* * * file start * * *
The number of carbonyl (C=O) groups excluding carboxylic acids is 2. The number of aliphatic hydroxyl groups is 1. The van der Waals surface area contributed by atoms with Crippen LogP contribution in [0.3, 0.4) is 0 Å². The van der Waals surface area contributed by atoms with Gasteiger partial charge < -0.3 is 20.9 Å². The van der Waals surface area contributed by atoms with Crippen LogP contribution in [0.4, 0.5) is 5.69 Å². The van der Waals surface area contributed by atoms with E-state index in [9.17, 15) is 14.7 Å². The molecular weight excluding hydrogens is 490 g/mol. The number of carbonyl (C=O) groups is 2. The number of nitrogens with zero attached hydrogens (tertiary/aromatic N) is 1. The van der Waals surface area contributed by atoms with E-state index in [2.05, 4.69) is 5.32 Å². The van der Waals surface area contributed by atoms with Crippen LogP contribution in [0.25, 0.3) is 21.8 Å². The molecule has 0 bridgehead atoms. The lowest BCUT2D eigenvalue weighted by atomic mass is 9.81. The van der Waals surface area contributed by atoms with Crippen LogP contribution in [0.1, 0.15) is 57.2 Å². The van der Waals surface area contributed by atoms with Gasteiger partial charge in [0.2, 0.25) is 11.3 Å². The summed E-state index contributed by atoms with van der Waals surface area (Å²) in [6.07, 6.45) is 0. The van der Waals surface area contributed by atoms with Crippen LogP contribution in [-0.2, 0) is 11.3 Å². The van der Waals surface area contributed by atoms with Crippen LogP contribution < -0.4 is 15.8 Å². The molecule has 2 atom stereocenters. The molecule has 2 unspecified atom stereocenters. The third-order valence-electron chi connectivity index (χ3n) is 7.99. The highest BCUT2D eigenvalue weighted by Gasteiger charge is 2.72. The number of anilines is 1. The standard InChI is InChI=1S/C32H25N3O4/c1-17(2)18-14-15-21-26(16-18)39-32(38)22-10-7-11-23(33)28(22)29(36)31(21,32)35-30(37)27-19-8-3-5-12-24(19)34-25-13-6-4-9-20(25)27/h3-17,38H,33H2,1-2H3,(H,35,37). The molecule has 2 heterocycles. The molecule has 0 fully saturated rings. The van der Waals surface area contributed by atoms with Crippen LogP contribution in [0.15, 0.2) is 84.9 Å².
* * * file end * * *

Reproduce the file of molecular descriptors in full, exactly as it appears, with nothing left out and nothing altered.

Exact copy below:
The number of carbonyl (C=O) groups excluding carboxylic acids is 2. The number of aliphatic hydroxyl groups is 1. The van der Waals surface area contributed by atoms with Crippen LogP contribution in [0.3, 0.4) is 0 Å². The van der Waals surface area contributed by atoms with Gasteiger partial charge < -0.3 is 20.9 Å². The van der Waals surface area contributed by atoms with Crippen LogP contribution in [0.4, 0.5) is 5.69 Å². The van der Waals surface area contributed by atoms with E-state index in [9.17, 15) is 14.7 Å². The molecular weight excluding hydrogens is 490 g/mol. The number of carbonyl (C=O) groups is 2. The number of nitrogens with zero attached hydrogens (tertiary/aromatic N) is 1. The van der Waals surface area contributed by atoms with E-state index in [2.05, 4.69) is 5.32 Å². The van der Waals surface area contributed by atoms with Crippen LogP contribution in [0.25, 0.3) is 21.8 Å². The molecule has 0 bridgehead atoms. The lowest BCUT2D eigenvalue weighted by atomic mass is 9.81. The van der Waals surface area contributed by atoms with Crippen LogP contribution in [0.1, 0.15) is 57.2 Å². The van der Waals surface area contributed by atoms with Gasteiger partial charge in [0.2, 0.25) is 11.3 Å². The summed E-state index contributed by atoms with van der Waals surface area (Å²) in [6.07, 6.45) is 0. The van der Waals surface area contributed by atoms with Crippen LogP contribution in [-0.2, 0) is 11.3 Å². The van der Waals surface area contributed by atoms with Crippen LogP contribution < -0.4 is 15.8 Å². The molecule has 2 atom stereocenters. The molecule has 2 unspecified atom stereocenters. The third-order valence-electron chi connectivity index (χ3n) is 7.99. The highest BCUT2D eigenvalue weighted by Gasteiger charge is 2.72. The number of anilines is 1. The standard InChI is InChI=1S/C32H25N3O4/c1-17(2)18-14-15-21-26(16-18)39-32(38)22-10-7-11-23(33)28(22)29(36)31(21,32)35-30(37)27-19-8-3-5-12-24(19)34-25-13-6-4-9-20(25)27/h3-17,38H,33H2,1-2H3,(H,35,37). The molecule has 2 heterocycles. The molecule has 0 fully saturated rings. The van der Waals surface area contributed by atoms with Crippen LogP contribution in [0.15, 0.2) is 84.9 Å².